High intensity strength training for baby boomers.
You lose over a quarter of a kilo of muscle each year after young adulthood. By 50 years of age this rate of loss doubles. By 65 inactive adults have lost half their muscle and doubled their fat. And by 70 you’ve lost almost 30 percent of your total number of muscle cells! But the news isn’t all bad.
Two scientists at Tufts University, in a landmark study* on successful aging, found that these declines in strength and lean body mass can be reversed in older people through properly performed strength training.
While aerobic exercise and nutrition are important, strength training is pivotal if you want to stay young longer. That’s because gradual muscle loss (known as sarcopenia) is the catalyst for a number of other adverse age-related changes in your body: reduced strength, reduced metabolism, increased body fat, declining aerobic fitness, increased insulin resistance, and continuous loss in bone density.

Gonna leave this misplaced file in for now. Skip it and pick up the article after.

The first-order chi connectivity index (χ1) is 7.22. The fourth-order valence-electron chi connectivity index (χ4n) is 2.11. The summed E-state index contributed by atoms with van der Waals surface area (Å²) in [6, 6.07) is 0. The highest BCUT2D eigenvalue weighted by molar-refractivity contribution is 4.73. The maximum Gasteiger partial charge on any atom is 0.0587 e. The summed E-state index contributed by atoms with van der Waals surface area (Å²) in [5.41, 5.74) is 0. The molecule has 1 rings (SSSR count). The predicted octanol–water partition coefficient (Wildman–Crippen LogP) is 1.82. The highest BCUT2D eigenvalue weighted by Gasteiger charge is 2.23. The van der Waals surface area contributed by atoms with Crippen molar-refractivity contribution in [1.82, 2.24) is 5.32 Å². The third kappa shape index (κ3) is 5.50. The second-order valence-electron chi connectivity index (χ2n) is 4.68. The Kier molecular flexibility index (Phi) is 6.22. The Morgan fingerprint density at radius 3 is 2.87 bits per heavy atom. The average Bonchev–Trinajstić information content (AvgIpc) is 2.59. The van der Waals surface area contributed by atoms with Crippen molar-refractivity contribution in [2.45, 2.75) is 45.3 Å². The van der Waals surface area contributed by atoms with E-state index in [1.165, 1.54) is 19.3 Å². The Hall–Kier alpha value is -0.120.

In short, gaining muscle is the holy grail of youthfulness, rejuvenating your entire physiology and overall vitality, and allowing you to live like a 40 year old until you’re 70 and beyond!
Gain muscle, gain life with BoomerHIT™.
At BodyTech, we’ve always known that increasing the effort put into exercise (intensity) rather than the amount is the proven way of getting stronger, whatever your age. And we also know that achieving meaningful results from strength training requires a high level of supervision.
That’s why our new 8-week BoomerHIT™ high intensity strength training programme for baby boomers combines a mix of supervised and personal training workouts with highly qualified HIT instructors. Their expertise will ensure you quickly and efficiently regain lean muscle and strength.
So you’ll see a significant improvement in your overall health and vitality in no time at all.
To find out more, please ask at reception or click here to register for a free introductory BoomerHIT™ trial workout.
*Biomarkers by William Evans, PhD, and Irwin H. Rosenberg, MD, Professors of Nutrition and Medicine
(Simon & Schuster, 1991).